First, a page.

Mandolin Bridges (1)

As you may suspect from the title, this is the first article of many I'll write about bridges. After making over a hundred experimental bridges of many different woods and designs, I've settled on a standard size and shape which I produce (in different heights) for mandolin. I've sold about 600 of these bridges now:

Red\'s mandolin bridge

As you can see, this bridge is not adjustable. As you can also see, if you're used to looking at ordinary bridges, it's not only a funny shape, but a funny color too-- in fact, it's made of maple, not ebony or rosewood as usual. "Why," I hear you asking, "did you make them out of maple, and make them such a strange shape?"

Well, the answer is simple: The SOUND. I want to get the very best sound out of any mandolin, and a one-piece maple bridge seems to do it, in 99 out of 100 cases. After trying ebony, rosewood, mahogany, oak, hickory, cherry, yew, chestnut, dogwood, Osage orange, persimmon, blackwood, redwood, teak, and probably 15 other woods, maple still sounded best. And why not? The violin world has known for hundreds of years that a maple bridge sounds best. And the banjo players know it too. So since maple's best for fiddle and banjo bridges, it's not surprising that it sounds best on mandolins too.

By "best," what do I mean? Well, here's what you typically hear when a mandolin has a well-designed maple bridge: (1) More volume. (2) More sustain. (3) Clearer treble ("bell-like" E and A strings, in many cases). (4) clearer D and G strings. And also (this is pretty important), a maple bridge seems to help the mandolin play in tune better and stay in tune while you're playing it.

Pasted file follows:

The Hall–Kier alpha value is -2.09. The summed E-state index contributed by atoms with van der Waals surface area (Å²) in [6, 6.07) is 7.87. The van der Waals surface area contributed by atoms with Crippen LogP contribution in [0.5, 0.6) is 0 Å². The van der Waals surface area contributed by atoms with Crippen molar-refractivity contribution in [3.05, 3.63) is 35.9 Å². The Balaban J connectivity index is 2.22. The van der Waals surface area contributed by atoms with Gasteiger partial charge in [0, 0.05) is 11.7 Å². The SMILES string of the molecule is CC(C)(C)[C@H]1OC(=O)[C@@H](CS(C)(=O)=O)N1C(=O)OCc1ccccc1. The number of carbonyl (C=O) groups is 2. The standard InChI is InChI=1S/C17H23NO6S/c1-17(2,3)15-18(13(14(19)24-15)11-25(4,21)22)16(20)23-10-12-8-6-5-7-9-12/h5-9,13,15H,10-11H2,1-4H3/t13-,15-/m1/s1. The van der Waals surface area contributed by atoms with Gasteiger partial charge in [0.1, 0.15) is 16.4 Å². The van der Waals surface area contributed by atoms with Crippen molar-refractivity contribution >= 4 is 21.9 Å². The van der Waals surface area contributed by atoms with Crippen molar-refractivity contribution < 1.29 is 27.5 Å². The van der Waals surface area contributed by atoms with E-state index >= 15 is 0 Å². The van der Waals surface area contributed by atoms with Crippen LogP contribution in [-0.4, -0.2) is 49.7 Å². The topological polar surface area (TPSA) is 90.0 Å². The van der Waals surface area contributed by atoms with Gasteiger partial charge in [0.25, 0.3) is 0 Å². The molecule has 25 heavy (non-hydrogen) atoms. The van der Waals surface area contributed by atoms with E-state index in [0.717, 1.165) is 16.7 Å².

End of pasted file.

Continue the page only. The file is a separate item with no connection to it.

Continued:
Is this the end of the story? Is this kind of bridge, made from maple, all there is to discover about mandolin bridges? Of course not. I encourage anyone with minor woodworking ability (or ambition) to make your own bridges-- for mandolin, or for banjo, either one. Try out all the different woods and designs you can imagine. You may be able to discover something new, or at least make yourself a bridge that you like better than the one you have. Maple is easy to find (it's in a lot of scrap furniture and flooring), and you can also find low-priced maple strips on our website, cheap.

I've been using a maple bridge for over 5 years on both my mandolins, and Chris usually has one on his mandolin too. He had a maple bridge on his mandolin when he recorded our Bill-Monroe Style Mandolin DVD. And those of you who took Mandolin 101 from Casey at Kaufman Kamp saw (and heard) the maple bridge on the mandolin she was playing. If you feel like experimenting with bridges yourself, you can find a description of the bridgemaking process on our site. Let me know how you do!

Red Henry (redhenry@visuallink.com)

Relevant links:
Making a bridge
The maple bridge design page

Posted in By Red, Mandolin Bridges and tagged , on by .

About Red Henry

Began playing mandolin, guitar, fiddle, and banjo in 1967-69. I married Murphy in 1974. We led the Red & Murphy bluegrass band, playing professionally, from 1975-87. Since then I've handled the technical side of Murphy Method cassette, videotape, and DVD production. When you call I usually answer the phone, and I'm normally the one who sends out the orders.

One thought on “Mandolin Bridges (1)

  1. Steve (in Japan)

    I learned something new. The part about where to find maple wood in your home makes a lot of sense and it’s a way to recycle the wood.

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